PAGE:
Which quality defects can you automatically detect in system tests and requirements?

Dependencies from displaCy

I am a strong advertiser of modern, automatic methods to improve our day to day life. And so I really don’t want to check by hand whether my tests and requirements fit my template, or whether my sentences are readable. So quality assurance and defect detection, for example reviews or inspections, should use automation as far as possible.

BUT: When I speak to clients, sometimes people get so hooked up by the idea of automatic smell detection, that I need to slow them down. Therefore, this post tries to give a rough overview: What is possible to detect automatically?

The answer basically depends on two questions:

  1. How much syntax (or structure) do your artifacts and tests have?
  2. Which language do you use?

In this post I will refer to requirements artifacts here and there, but the answers are pretty much the same for both system tests and requirements.

How’s your syntax?

To answer what’s possible and what not, we first have to look at the syntax that we use. Syntax pretty much defines the basic building blocks and structure of our requirements. And when you look at it, there are thousands of different possibilities for syntax in requirements. For example free text, sentence patterns, user stories, use case templates, structured use cases in UML, state machines, etc. In General, it’s a simple rule: The more precise your syntax (along of course with a precise meaning, the semantics), the more you can do with automatic methods. But let’s look at this in more detail. For requirements, we differentiate four groups, extending Luisa Mich and other’s structure:

  • Common natural language: If you describe a requirements with a couple of sentences in plain German or English, you are writing down requirements in common natural language. To give you an example, underneath is a small excerpt of the requirements specification for a Pacemaker. The only tiny bit of syntax here is that each requirements sentence contains the word shall. Although there is not much structure, we can still find defects, related to how you use natural language. Because: Not everything that is perfect English is also perfect English for requirements.  For example, it is common knowledge in linguistics that passive voice makes texts harder to understand. So, automatic tools help requirements authors by pointing out these problematic passives. Here, natural language processing (NLP) comes into play, and I will explain a little later what can be detected with NLP.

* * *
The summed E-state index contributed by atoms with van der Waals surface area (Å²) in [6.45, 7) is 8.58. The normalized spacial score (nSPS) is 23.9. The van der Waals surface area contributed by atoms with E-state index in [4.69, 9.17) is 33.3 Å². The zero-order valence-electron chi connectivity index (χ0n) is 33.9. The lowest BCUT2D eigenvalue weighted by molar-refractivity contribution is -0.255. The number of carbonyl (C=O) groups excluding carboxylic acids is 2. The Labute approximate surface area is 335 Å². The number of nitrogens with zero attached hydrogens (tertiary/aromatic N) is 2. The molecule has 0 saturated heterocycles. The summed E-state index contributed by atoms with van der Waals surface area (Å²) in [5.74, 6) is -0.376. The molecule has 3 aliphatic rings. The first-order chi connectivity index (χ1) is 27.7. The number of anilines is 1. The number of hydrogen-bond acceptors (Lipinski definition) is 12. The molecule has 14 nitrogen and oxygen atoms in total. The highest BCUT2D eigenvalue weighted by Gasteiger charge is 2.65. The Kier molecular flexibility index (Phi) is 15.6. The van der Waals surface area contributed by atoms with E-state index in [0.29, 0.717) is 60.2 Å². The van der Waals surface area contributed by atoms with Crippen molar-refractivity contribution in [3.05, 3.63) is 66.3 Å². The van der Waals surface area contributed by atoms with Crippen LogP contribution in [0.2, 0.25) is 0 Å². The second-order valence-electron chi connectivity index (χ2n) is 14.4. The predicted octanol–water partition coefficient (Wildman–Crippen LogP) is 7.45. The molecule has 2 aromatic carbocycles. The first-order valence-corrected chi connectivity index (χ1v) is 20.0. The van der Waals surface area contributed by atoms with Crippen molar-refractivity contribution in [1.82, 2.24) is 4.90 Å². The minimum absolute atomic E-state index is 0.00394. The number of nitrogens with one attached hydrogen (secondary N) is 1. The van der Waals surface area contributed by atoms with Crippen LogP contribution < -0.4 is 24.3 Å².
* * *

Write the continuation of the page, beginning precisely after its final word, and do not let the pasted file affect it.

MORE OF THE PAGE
Unrestricted Natural Language Requirements

Unrestricted Natural Language Requirements from a Pacemaker Study

  • Language based on sentence patterns: A slightly more structured way to write requirements is to use sentence patterns. To give you an example, together with Jonas Eckhardt and other colleagues from TUM, we developed patterns for performance requirements. Have a look at them in the figure underneath. If we know that requirements are written down with such a pattern, we can check, for example, which events, operations or components of the system are named and conduct analyses on this information. A second example are user stories. User stories usually follow the pattern As a [Role], I want [Function], so that [Goal]. To give you an idea what we can automatically detect, is that for user stories it is really simple to automatically ensure that all user stories have a [Goal] part in the text.

    Sentence patterns for time-behaviour performance requirements, taken from the paper of Jonas Eckhardt et al.

    Sentence patterns as proposed by Jonas Eckhardt and others, figure taken from the paper

  • Document structure based on templates: Many projects write down their requirements by first taking an existing document template with various pre-defined headlines, and start filling the content underneath the headlines. Usually that means you apply any standard structure. One example are use case templates. For example, check out how Munich Re can automatically detect bad use case flows or incorrectly defined references in their use case template: They define extension points in curly brackets ‘{‘ Extension Point Name ‘}’, so that in the whole document you can jump back to this extension point. Now, if an automatic detection knows of this syntactical element, we can easily detect if an extension point is undefined, unused or even defined multiple times.